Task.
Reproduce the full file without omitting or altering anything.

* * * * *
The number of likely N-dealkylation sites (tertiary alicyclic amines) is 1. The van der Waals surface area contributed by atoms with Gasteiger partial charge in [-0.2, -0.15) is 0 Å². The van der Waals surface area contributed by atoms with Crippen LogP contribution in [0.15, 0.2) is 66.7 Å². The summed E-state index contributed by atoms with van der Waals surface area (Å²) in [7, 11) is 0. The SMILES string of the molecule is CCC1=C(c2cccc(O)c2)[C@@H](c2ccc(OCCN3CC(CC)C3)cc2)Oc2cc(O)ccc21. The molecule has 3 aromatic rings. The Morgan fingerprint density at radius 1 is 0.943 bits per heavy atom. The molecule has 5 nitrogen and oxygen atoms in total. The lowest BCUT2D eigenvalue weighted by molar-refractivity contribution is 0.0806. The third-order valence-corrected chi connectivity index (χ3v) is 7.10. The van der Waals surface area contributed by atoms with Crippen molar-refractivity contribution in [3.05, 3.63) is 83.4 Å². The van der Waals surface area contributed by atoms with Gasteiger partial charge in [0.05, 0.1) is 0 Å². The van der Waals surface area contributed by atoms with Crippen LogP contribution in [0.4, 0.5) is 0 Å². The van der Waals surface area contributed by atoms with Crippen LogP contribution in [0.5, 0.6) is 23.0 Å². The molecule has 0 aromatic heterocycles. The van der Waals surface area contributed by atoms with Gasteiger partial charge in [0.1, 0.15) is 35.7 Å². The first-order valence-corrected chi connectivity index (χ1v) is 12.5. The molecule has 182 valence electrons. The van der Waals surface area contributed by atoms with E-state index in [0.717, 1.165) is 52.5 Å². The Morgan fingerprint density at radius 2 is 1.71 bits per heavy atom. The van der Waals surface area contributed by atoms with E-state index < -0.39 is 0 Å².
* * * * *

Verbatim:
The number of likely N-dealkylation sites (tertiary alicyclic amines) is 1. The van der Waals surface area contributed by atoms with Gasteiger partial charge in [-0.2, -0.15) is 0 Å². The van der Waals surface area contributed by atoms with Crippen LogP contribution in [0.15, 0.2) is 66.7 Å². The summed E-state index contributed by atoms with van der Waals surface area (Å²) in [7, 11) is 0. The SMILES string of the molecule is CCC1=C(c2cccc(O)c2)[C@@H](c2ccc(OCCN3CC(CC)C3)cc2)Oc2cc(O)ccc21. The molecule has 3 aromatic rings. The Morgan fingerprint density at radius 1 is 0.943 bits per heavy atom. The molecule has 5 nitrogen and oxygen atoms in total. The lowest BCUT2D eigenvalue weighted by molar-refractivity contribution is 0.0806. The third-order valence-corrected chi connectivity index (χ3v) is 7.10. The van der Waals surface area contributed by atoms with Crippen molar-refractivity contribution in [3.05, 3.63) is 83.4 Å². The van der Waals surface area contributed by atoms with Gasteiger partial charge in [0.05, 0.1) is 0 Å². The van der Waals surface area contributed by atoms with Crippen LogP contribution in [0.4, 0.5) is 0 Å². The van der Waals surface area contributed by atoms with Crippen LogP contribution in [0.5, 0.6) is 23.0 Å². The molecule has 0 aromatic heterocycles. The van der Waals surface area contributed by atoms with Gasteiger partial charge in [0.1, 0.15) is 35.7 Å². The first-order valence-corrected chi connectivity index (χ1v) is 12.5. The molecule has 182 valence electrons. The van der Waals surface area contributed by atoms with E-state index in [0.717, 1.165) is 52.5 Å². The Morgan fingerprint density at radius 2 is 1.71 bits per heavy atom. The van der Waals surface area contributed by atoms with E-state index < -0.39 is 0 Å².